NTSB Identification: LAX07LA186.
The docket is stored in the Docket Management System (DMS). Please contact Records Management Division
Accident occurred Monday, June 04, 2007 in Upland, CA
Probable Cause Approval Date: 09/26/2008
Aircraft: Piper PA-34-200, registration: N4463T
Injuries: 1 Serious,2 Minor.

NTSB investigators may not have traveled in support of this investigation and used data provided by various sources to prepare this aircraft accident report.

A Certified Flight Instructor (CFI) was providing multiengine instruction to the pilot. They were in the traffic pattern, approximately 800 feet above ground level (agl), after completing several touch-and-go landings. The CFI stated that his regular method for setting up practice engine-out landings for a student was to close the mixture, allow the student to go through the process of controlling the airplane, and simulating the procedures to feather the inoperative engine's propeller. The instructor would then return the mixture to full rich, and verify engine operation. This would occur on downwind, and then the landing would be completed with the simulated inoperative engine at idle. On downwind, the instructor closed the mixture on the left engine. During this maneuver, the pilot turned the airplane left from base to final and the airspeed decreased. The airplane rolled sharply to the left and lost altitude. The instructor reduced both throttles and regained control of the airplane just as it collided with the roof of one house, bounced across another roof, and came to rest on top of a third house. The Federal Aviation Administration recommends that in-flight simulated engine failures at altitudes below 3,000 feet agl be introduced only by reduction of the throttle. Post-crash inspection of the engine and airframe found no anomalies that would have prevented normal operation.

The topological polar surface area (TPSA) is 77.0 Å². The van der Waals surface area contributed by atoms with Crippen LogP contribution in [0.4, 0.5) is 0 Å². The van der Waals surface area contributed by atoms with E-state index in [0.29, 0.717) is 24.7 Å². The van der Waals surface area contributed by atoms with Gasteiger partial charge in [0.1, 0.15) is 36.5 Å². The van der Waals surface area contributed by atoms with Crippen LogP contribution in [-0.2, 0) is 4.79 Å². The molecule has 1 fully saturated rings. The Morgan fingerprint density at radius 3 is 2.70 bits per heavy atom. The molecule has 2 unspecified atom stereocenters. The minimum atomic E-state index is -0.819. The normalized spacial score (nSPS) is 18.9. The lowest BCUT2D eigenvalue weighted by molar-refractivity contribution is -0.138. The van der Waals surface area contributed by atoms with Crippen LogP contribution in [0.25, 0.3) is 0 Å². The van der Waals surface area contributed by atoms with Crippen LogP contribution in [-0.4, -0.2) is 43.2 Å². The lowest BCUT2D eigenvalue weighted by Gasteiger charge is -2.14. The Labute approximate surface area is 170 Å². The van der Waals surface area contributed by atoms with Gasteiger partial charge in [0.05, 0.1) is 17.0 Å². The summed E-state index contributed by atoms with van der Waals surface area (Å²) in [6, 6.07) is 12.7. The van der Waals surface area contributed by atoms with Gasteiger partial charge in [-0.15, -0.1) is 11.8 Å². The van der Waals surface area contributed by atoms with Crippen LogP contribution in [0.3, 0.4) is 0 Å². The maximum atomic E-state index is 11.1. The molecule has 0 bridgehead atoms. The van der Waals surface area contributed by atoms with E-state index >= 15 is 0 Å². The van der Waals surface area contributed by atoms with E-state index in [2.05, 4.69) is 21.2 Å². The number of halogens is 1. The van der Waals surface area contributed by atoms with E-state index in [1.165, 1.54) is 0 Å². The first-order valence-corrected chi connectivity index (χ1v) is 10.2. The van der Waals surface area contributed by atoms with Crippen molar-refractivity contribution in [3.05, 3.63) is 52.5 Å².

The National Transportation Safety Board determines the probable cause(s) of this accident to be:

Failure of the pilot under instruction to maintain the minimum single engine control airspeed (air) and directional control while turning to final approach. Also causal was the flight instructor's inadequate supervision and delayed remedial actions.

Full narrative available

Index for Jun2007 | Index of months